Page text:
Malondialdehyde (MDA) quantification was conducted according to the method of Ohkawa et al. . Briefly, 100 μL of cell lysates obtained after cells incubation with lysis buffer [20 mM Tris-HCl (pH 7.5), 150 mM NaCl, 1 mM EDTA and 1 % Triton X-100] were mixed with 0.2 mL of 8.1 % SDS, 1.5 mL of 20 % acetic acid (pH 3.5) and 1.5 mL of 0.8 % thiobarbituric acid in test tubes. The mixture was heated at 95 °C for 120 min and the absorbance was measured at 532 nm. The concentrations of MDA were calculated using 1,1,3,3-tetraethoxy-propane (TEP) as a reference standard and expressed as nM of MDA formed per mg of protein.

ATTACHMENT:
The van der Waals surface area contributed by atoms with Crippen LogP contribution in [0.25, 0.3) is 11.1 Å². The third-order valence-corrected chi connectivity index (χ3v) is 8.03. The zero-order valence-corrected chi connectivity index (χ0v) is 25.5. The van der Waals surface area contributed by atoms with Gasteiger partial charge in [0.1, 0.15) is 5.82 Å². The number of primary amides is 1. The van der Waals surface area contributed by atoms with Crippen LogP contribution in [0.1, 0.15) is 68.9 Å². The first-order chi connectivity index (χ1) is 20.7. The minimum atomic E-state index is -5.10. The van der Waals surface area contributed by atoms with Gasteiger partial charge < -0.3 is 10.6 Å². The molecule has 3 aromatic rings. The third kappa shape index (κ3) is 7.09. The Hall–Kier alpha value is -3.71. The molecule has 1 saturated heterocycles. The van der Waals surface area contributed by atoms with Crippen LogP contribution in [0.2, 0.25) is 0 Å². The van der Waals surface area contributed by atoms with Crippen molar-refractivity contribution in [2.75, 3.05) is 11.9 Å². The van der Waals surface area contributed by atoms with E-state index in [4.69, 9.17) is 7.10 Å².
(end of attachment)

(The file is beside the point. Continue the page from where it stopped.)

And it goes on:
Protein carbonyl assay
Quantification of carbonyl content was determined by the derivatization of protein carbonyl groups with 2,4-dinitrophenylhydrazine (DNPH) . In brief, cell lysates were incubated with 200 μL of 10 mM DNPH or HCl (2.5 M) for blank. After incubation for 1 h in the dark at 37 °C, proteins were precipitated with 20 % TCA and incubation on ice for 5 min, followed by centrifugation at 10,000 × g for 10 min at 4 °C. The protein pellets were washed three times with 1 mL of ethanol/ethyl acetate (1:1, v/v), dissolved in 6 M guanidine hydrochloride solution and incubated at 37 °C for 15 min. Carbonyl contents are detected at 370 nm on the basis of molar absorbance coefficient of 22000 M−1cm−1.
Mitochondrial membrane potential (ΔΨm) assay